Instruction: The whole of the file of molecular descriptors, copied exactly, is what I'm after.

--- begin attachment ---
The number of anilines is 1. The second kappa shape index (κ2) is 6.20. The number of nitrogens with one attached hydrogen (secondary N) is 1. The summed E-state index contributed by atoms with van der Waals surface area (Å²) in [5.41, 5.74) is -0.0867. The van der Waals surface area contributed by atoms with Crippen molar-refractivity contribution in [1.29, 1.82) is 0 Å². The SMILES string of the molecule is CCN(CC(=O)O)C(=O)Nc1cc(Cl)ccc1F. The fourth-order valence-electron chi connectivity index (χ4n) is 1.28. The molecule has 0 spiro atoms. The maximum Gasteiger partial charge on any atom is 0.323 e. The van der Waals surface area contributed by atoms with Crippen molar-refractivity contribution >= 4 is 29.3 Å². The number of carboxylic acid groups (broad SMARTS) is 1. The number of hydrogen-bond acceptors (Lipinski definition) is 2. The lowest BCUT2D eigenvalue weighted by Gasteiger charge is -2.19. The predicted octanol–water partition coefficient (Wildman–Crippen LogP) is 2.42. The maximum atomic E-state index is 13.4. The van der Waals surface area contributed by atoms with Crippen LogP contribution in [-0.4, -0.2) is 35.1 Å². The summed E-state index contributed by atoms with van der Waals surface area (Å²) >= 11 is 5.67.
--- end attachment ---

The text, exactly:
The number of anilines is 1. The second kappa shape index (κ2) is 6.20. The number of nitrogens with one attached hydrogen (secondary N) is 1. The summed E-state index contributed by atoms with van der Waals surface area (Å²) in [5.41, 5.74) is -0.0867. The van der Waals surface area contributed by atoms with Crippen molar-refractivity contribution in [1.29, 1.82) is 0 Å². The SMILES string of the molecule is CCN(CC(=O)O)C(=O)Nc1cc(Cl)ccc1F. The fourth-order valence-electron chi connectivity index (χ4n) is 1.28. The molecule has 0 spiro atoms. The maximum Gasteiger partial charge on any atom is 0.323 e. The van der Waals surface area contributed by atoms with Crippen molar-refractivity contribution >= 4 is 29.3 Å². The number of carboxylic acid groups (broad SMARTS) is 1. The number of hydrogen-bond acceptors (Lipinski definition) is 2. The lowest BCUT2D eigenvalue weighted by Gasteiger charge is -2.19. The predicted octanol–water partition coefficient (Wildman–Crippen LogP) is 2.42. The maximum atomic E-state index is 13.4. The van der Waals surface area contributed by atoms with Crippen LogP contribution in [-0.4, -0.2) is 35.1 Å². The summed E-state index contributed by atoms with van der Waals surface area (Å²) >= 11 is 5.67.